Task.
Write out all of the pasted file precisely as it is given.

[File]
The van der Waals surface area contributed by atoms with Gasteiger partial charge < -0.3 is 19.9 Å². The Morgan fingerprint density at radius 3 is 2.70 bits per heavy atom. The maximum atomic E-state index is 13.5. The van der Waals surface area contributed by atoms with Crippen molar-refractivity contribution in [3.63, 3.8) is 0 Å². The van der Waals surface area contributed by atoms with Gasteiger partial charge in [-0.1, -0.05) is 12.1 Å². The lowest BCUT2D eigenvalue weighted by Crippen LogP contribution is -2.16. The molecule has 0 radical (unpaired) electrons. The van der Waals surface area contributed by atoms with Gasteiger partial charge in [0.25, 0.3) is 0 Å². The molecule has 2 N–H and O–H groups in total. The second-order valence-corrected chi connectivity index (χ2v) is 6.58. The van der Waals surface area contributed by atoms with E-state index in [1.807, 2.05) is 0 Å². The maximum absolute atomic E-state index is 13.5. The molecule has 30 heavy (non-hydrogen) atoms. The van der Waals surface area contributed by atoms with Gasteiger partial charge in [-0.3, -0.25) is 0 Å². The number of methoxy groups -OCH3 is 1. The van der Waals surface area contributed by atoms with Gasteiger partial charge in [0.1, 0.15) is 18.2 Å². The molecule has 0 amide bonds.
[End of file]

The van der Waals surface area contributed by atoms with Gasteiger partial charge < -0.3 is 19.9 Å². The Morgan fingerprint density at radius 3 is 2.70 bits per heavy atom. The maximum atomic E-state index is 13.5. The van der Waals surface area contributed by atoms with Crippen molar-refractivity contribution in [3.63, 3.8) is 0 Å². The van der Waals surface area contributed by atoms with Gasteiger partial charge in [-0.1, -0.05) is 12.1 Å². The lowest BCUT2D eigenvalue weighted by Crippen LogP contribution is -2.16. The molecule has 0 radical (unpaired) electrons. The van der Waals surface area contributed by atoms with Gasteiger partial charge in [0.25, 0.3) is 0 Å². The molecule has 2 N–H and O–H groups in total. The second-order valence-corrected chi connectivity index (χ2v) is 6.58. The van der Waals surface area contributed by atoms with E-state index in [1.807, 2.05) is 0 Å². The maximum absolute atomic E-state index is 13.5. The molecule has 30 heavy (non-hydrogen) atoms. The van der Waals surface area contributed by atoms with Gasteiger partial charge in [-0.3, -0.25) is 0 Å². The number of methoxy groups -OCH3 is 1. The van der Waals surface area contributed by atoms with Gasteiger partial charge in [0.1, 0.15) is 18.2 Å². The molecule has 0 amide bonds.